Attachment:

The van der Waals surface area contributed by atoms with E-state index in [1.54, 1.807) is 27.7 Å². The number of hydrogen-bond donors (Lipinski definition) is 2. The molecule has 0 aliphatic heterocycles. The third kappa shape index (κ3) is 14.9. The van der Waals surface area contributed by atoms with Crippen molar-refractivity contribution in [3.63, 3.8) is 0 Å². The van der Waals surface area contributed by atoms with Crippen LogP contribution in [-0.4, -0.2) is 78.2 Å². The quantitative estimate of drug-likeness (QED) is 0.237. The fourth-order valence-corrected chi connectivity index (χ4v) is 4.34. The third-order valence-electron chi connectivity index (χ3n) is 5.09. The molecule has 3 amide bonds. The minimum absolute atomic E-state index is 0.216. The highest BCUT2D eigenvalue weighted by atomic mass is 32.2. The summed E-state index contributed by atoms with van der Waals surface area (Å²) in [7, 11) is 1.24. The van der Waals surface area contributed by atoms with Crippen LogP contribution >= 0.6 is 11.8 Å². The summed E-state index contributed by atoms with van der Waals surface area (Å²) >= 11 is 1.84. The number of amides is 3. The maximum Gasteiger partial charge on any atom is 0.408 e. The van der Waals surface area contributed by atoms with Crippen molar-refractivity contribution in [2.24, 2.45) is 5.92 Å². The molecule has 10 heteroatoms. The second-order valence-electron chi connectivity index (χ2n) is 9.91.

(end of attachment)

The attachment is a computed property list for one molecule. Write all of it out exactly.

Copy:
The van der Waals surface area contributed by atoms with E-state index in [1.54, 1.807) is 27.7 Å². The number of hydrogen-bond donors (Lipinski definition) is 2. The molecule has 0 aliphatic heterocycles. The third kappa shape index (κ3) is 14.9. The van der Waals surface area contributed by atoms with Crippen molar-refractivity contribution in [3.63, 3.8) is 0 Å². The van der Waals surface area contributed by atoms with Crippen LogP contribution in [-0.4, -0.2) is 78.2 Å². The quantitative estimate of drug-likeness (QED) is 0.237. The fourth-order valence-corrected chi connectivity index (χ4v) is 4.34. The third-order valence-electron chi connectivity index (χ3n) is 5.09. The molecule has 3 amide bonds. The minimum absolute atomic E-state index is 0.216. The highest BCUT2D eigenvalue weighted by atomic mass is 32.2. The summed E-state index contributed by atoms with van der Waals surface area (Å²) in [7, 11) is 1.24. The van der Waals surface area contributed by atoms with Crippen LogP contribution >= 0.6 is 11.8 Å². The summed E-state index contributed by atoms with van der Waals surface area (Å²) >= 11 is 1.84. The number of amides is 3. The maximum Gasteiger partial charge on any atom is 0.408 e. The van der Waals surface area contributed by atoms with Crippen molar-refractivity contribution in [2.24, 2.45) is 5.92 Å². The molecule has 10 heteroatoms. The second-order valence-electron chi connectivity index (χ2n) is 9.91.